Why Old?

But the rhythm makes a basic lattice on which the melody can rest — it’s a bit like a trellis on which a vine can grow. – David Israel

Here I am, once again, pondering the underlying structure of things; their basic framework. All current deliberations end up at the same place – what’s within?

I often wonder about the American fascination with the old, the ancient, which in this country is rarely more than 300 years old. But there is a certain segment of Americans, the ones whose great-great grandparents were perhaps the first to arrive at these shores. They like old homes, nay, they are fascinated with old homes. They are the polar opposites of people like me whose parents and grandparents were born elsewhere, perhaps in a country with a history that goes back thousands of years, in countries where a national identity can be summed up, according to some authors, in one all-encompassing word like husun (Orhan Pamuk in Istanbul) or saudade (a Portuguese word describing a collective feeling of something akin to nostalgia but not quite…nostalgia may refer to things long gone but saudade perhaps refers to things that appear to be long gone but there’s hope of their return). It seems we get tired of carrying around these national identities and come to America to find newness. We like new homes in new developments and we can’t understand the fascination with the old. We listen in amazement as co-workers talk about resurfacing this, wainscoting that, stripping this, remodeling that and we take our deliberations to the next level of thought where it appears to not be just about owning something old; ones own piece of history, but it is also a desire to change old things to ones own specifications, to modify and recreate and make it over into modernity trapped within antiquity.

Questioning co-workers and friends about this fascination yields answers that range from the subjective – “I like old things, they have character” to “You don’t understand, it’s the structure…you’ve got to see the beams in this place, they don’t have the same eye for detail anymore, those structures were solid”. This latter statement brings my mind back to the rhythm, melody and trellis, vine analogy put forth by my eloquent friend David.

Perhaps it is the structure that is of the essence, it’s the rhythmic basis, if you will, of the melodies that a present day American homeowner wants to weave.

But even that may not be all. There is the element of back story, the fact that we believe older things possess character, a rather universal feeling. Most people believe age adds character. But what is it about age that adds character? It must be the back story. It must be about the crow’s feet around the eyes that might hint at how much one has laughed over the years and the tiny frown lines telling of the storms weathered, should one care to listen, each etching marking a phase in ones life, a lesson learnt, a rite of passage or a badge of honor.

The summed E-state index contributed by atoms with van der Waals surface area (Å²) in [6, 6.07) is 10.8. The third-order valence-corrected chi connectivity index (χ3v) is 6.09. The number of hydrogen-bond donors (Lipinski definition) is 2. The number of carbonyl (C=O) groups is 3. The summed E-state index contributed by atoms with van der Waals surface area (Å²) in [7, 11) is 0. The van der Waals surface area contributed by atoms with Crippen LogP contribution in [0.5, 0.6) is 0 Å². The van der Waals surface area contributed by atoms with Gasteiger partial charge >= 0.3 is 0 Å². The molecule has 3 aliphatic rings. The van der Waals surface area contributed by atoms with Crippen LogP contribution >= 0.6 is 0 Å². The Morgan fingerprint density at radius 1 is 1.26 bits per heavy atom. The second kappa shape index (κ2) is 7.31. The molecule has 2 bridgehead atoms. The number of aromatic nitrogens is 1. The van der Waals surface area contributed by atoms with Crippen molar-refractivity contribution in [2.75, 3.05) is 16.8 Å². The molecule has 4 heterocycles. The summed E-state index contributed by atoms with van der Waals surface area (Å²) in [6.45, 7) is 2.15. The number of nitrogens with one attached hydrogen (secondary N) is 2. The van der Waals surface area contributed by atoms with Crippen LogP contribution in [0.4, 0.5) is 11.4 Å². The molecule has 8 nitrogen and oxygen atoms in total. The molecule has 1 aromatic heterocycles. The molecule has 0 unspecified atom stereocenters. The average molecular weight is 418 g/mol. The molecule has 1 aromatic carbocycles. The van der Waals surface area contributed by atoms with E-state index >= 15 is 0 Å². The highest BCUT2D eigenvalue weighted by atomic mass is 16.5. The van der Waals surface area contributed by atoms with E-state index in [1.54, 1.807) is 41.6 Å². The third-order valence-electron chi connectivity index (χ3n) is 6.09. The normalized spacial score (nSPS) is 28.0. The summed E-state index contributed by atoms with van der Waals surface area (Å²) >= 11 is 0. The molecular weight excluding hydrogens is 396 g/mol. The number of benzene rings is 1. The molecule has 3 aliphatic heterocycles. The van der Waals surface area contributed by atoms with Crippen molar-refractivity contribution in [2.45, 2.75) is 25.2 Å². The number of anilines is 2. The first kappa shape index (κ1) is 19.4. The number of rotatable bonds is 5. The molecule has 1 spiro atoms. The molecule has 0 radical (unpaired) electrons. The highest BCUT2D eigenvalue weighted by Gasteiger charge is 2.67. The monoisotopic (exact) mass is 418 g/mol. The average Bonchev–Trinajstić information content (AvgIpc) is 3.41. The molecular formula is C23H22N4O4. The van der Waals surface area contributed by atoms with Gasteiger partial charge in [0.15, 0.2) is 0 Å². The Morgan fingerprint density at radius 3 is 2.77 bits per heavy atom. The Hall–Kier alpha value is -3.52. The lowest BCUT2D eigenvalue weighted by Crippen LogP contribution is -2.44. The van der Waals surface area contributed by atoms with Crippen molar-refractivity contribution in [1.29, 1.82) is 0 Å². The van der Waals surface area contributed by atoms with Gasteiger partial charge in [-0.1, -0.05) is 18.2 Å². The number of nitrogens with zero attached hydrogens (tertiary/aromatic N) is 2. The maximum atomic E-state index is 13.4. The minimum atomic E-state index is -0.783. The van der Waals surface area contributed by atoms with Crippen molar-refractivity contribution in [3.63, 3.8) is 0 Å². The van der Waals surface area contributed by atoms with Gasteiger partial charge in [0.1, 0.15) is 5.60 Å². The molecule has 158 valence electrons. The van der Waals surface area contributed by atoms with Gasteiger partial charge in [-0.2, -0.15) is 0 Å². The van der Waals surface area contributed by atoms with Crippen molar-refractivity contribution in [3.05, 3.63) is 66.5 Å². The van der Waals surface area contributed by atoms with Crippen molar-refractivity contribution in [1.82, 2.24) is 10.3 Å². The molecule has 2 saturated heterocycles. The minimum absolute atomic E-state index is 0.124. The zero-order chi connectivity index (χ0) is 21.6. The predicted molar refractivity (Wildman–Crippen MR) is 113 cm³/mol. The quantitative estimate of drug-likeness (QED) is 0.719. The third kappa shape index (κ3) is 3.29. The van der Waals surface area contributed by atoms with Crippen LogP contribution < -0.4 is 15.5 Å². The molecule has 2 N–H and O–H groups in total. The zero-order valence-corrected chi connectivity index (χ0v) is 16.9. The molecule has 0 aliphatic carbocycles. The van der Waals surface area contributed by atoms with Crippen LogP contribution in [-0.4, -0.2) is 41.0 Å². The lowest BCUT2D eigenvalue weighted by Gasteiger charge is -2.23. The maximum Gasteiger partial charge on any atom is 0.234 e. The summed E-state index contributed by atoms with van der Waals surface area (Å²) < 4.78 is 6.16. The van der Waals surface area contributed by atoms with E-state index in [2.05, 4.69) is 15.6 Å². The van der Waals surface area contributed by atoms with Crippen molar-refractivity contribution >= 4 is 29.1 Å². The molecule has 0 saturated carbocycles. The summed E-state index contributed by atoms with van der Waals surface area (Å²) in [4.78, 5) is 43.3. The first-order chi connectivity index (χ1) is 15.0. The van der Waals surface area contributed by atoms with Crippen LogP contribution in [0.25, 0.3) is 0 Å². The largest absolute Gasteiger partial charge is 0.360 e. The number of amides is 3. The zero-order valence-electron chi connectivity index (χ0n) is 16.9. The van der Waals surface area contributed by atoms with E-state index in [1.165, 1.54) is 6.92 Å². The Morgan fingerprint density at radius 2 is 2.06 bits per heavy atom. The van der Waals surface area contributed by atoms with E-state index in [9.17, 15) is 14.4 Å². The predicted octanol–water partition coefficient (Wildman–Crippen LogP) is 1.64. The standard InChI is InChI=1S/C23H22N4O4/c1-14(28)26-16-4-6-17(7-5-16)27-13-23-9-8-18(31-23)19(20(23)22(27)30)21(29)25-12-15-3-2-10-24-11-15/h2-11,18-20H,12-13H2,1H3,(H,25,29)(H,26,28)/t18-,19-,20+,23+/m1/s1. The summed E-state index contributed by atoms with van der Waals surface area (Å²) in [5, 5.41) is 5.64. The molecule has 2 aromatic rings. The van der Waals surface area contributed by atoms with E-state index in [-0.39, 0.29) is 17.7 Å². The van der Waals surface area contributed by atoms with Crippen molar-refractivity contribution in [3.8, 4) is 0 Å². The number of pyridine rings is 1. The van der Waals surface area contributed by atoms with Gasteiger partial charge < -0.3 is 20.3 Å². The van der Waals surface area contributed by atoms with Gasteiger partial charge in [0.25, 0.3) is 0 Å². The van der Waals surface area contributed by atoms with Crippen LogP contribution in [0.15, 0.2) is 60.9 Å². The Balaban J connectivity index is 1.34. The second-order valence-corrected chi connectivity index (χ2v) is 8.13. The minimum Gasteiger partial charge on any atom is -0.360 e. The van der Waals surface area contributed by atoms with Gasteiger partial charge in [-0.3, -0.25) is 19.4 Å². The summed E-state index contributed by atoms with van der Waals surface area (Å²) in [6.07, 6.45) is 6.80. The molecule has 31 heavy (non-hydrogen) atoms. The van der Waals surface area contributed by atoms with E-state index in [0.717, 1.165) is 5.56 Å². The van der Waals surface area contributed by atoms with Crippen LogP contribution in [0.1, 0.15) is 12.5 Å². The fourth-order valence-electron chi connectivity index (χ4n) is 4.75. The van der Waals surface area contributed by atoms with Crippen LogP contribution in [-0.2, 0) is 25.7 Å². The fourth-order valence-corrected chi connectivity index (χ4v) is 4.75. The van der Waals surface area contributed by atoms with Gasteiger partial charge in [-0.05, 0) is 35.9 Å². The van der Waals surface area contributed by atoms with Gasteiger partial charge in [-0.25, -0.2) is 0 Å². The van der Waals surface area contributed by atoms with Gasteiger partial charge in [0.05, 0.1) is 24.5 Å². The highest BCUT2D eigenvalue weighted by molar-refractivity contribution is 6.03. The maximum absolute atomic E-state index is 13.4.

These are the elusive and irreplaceable elements in a person or a thing that often lend “soul” to it. The lived in, settled in feeling that one doesn’t get in a squeaky clean and new place with sheet rock walls and Corian kitchen counters…like the music one would hear from a keyboard synthesizer rather than the rich tones of a real piano.

This is the settled in feeling I crave everytime I feel each day swept clean behind me; leaving no etchings, no cave wall drawings behind at all. It may be why I feel mild annoyance at the pride in a voice thrilled at having acquired something old. It may even describe the twinge or spasm (depending on my mood) at the lack of traditions in our fledgling lives, the lack of routines or rituals of any kind. It is an unstructured existence, and we often declare its nature with pride and with a hint of rebellion stating, “Oh that’s not us at all!” A friend, a newlywed is ecstatic at having started a Diwali tradition and keepsake ornaments are the bestselling items at my employer’s corporate parent…keepsakes and heirlooms and things passed down through generations…Christmas trees decorated with antique earrings, for a lark one year, and then ever since…while I lament the absence of a trellis around which I can try and weave some melodies. The presence of said trellis or lattice that eludes me in all things I venture as I resign myself to the notion that invertebrates live a life as well.

I am at the end of this free-flowing stream of thought that acknowledges no framework of thought, or beginnings or ends. It started as a questioning and a wondering and is ending with an attempt at understanding the initial question and the consequential angst as understanding dawns at a permanence that I continue to fail to create.

Everyone needs to settle in.
That lived-in feeling, a must.
The rust, the dent in the couch,
the scratches on the door,
the wrinkles and,
the chipped mug,
all quite indispensable.

Like water, like melting ice,
seeping through every
cranny, every
from first sight
to last look,

Everyone needs to settle in

to new shoes – old shoes
until they caress, stretch, give,
or perhaps lose
their prime condition, replaced
with comfort

and adjust to constant change,
specks of dirt and layers of nacre,
that leave

…a pearl.


  1. Perfect. As finely finished as old crystal. And somehow, woven with my own present frame it has the quality of a fugue. And the concluding verse is an exquisite coda!

  2. Perfect. As finely finished as old crystal. And woven into my own present frame, it has the quality of a fugue.And the concluding verse makes an exquisite coda! You MUST collect all these things between covers!

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